Kitten becomes poster girl for pet adoption

Olivia the kitten peeking out from an orange tube
Olivia had an injured eye that made her path to a home longer, but she had a friend who always saw and shared the best in her.
By Christina London

Olivia came to the Best Friends Pet Resource Center in Bentonville, Arkansas, from a local cat rescue group when she was about 2 months old. It was clear that the tiny tabby had already been through a lot in her short life. She’d experienced trauma to her eye and face, and though the veterinary team determined the injury didn’t cause her pain, her affected eye would always be a bit smaller, darker, and partially closed.

This little injured kitten could have become a statistic. She was born at the height of kitten season, when shelters are inundated with kittens and even healthy little ones can be at risk of being killed for lack of space and resources. But luckily, she came to a rescue group that has partnerships with other organizations, including Best Friends Animal Society. That’s one of the most important ways communities across the country are achieving no-kill — by working together to save pets who need extra time or care.

[Foster caregiver drawn to cats with special needs]

At Best Friends, Olivia had spay surgery and then went for a short stay in a foster home. She did experience a few setbacks, including a yucky fungal infection, but she overcame it all. Soon, she was healthy and ready to go to a loving adoptive home.

It’s showtime

Olivia wasn’t the only kitten ready to join a family. Far from it. It was late summer, so the pet resource center was flooded with kittens born that spring who were now available for adoption.

Best Friends caregiver Kim Endicott says Olivia was bashful at first but quickly came out of her shell. She also got along great with her fellow felines. However, any time Olivia found a new playmate or snuggle buddy, they would quickly be adopted. People enjoyed meeting Olivia — she always modeled perfect manners — but they would ultimately choose another kitten.

“Several times, we got down to one or two other available kittens and Olivia,” says Kim. At one point, Olivia was the only kitten in the whole building.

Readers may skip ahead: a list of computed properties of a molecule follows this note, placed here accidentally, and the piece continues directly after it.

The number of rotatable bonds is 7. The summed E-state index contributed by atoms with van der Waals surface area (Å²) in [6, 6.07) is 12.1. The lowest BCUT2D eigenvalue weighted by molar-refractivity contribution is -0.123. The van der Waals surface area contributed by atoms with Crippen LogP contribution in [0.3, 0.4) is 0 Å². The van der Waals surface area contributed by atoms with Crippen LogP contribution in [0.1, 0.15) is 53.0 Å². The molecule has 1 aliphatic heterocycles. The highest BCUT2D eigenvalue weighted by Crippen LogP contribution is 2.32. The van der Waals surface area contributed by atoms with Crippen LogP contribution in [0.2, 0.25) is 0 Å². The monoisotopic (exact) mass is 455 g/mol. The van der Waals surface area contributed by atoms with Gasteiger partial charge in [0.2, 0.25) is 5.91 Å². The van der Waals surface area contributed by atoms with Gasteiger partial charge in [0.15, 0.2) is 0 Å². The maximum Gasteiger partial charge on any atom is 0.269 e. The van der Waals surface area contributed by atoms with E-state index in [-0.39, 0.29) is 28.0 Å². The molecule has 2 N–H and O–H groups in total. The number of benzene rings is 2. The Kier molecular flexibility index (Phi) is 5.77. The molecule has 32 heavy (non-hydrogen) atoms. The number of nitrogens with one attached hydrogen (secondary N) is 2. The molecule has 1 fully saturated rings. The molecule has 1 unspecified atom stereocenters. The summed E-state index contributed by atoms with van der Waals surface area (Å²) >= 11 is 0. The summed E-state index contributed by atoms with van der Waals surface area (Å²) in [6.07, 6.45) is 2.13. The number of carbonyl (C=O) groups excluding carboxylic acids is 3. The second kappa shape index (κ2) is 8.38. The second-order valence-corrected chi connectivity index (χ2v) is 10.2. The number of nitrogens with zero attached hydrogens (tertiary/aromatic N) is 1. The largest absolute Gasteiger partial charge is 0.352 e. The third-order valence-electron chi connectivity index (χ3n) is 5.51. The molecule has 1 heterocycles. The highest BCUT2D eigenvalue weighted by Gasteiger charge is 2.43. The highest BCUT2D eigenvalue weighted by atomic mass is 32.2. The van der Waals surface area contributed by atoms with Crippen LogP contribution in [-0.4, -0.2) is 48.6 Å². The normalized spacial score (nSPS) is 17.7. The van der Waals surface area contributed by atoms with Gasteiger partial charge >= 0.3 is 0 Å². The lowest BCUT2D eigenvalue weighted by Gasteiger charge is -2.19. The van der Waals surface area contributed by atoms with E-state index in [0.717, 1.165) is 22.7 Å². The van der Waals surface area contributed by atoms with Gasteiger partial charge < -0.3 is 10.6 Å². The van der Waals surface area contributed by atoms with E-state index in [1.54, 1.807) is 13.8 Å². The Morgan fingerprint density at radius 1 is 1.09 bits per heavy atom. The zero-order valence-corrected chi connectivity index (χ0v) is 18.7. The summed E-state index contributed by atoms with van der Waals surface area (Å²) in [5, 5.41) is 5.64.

Her time would come. It just took a bit longer than it did for the many other kittens who came and went from the adoption room, sometimes going home the same day they were available for adoption.

Ready for her close-up

Olivia’s sweet personality tugged at Kim’s heartstrings as the days went by. She wanted this special kitten to grow up in a home, not at the pet resource center. So Kim created a poster all about Olivia to help her stand out. She used splashy colors to attract attention and highlighted Olivia’s best qualities: her friendly demeanor, playful nature, and resilient spirit. She also wanted people to know that Olivia’s eye condition wouldn’t require extra care.

Not long after, Olivia caught the eye of Mandi Griggs. Mandi’s family was looking for a cat who was equal parts playful and patient. Olivia was the perfect fit.

[Volunteer makes a big difference for tiny kittens]

“When our 4-year-old was playing with her and letting her lick his hand, we knew she was the one,” says Mandi. She didn’t learn about Olivia’s rough start in life until later, “but it didn’t matter. She was already a Griggs!”

“I am excited when any animal finds a home, but having Olivia leave the pet resource center with her own family that day was especially rewarding for me,” says Kim. “These days are why I do what I do.”

Today, Olivia’s family can’t picture life without her. She loves her food and toys, especially balls and marbles. She sleeps with her people at night and in the brightest sunbeams during the day. (Mandi says she’s always moving, so the only time she can snap a clear photo is when Olivia is taking a snooze.) Olivia can rest easy knowing she’s exactly where she belongs.

Let's make every shelter and every community no-kill by 2025

Our goal at Best Friends is to support all animal shelters in the U.S. in reaching no-kill by 2025. No-kill means saving every dog and cat in a shelter who can be saved, accounting for community safety and good quality of life for pets. 

Shelter staff can’t do it alone. Saving animals in shelters is everyone’s responsibility, and it takes support and participation from the community. No-kill is possible when we work together thoughtfully, honestly, and collaboratively.

Silhouette of two dogs, cat and kitten

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You can help end the killing in shelters and save the lives of homeless pets when you foster, adopt, and advocate for the dogs and cats who need it most.

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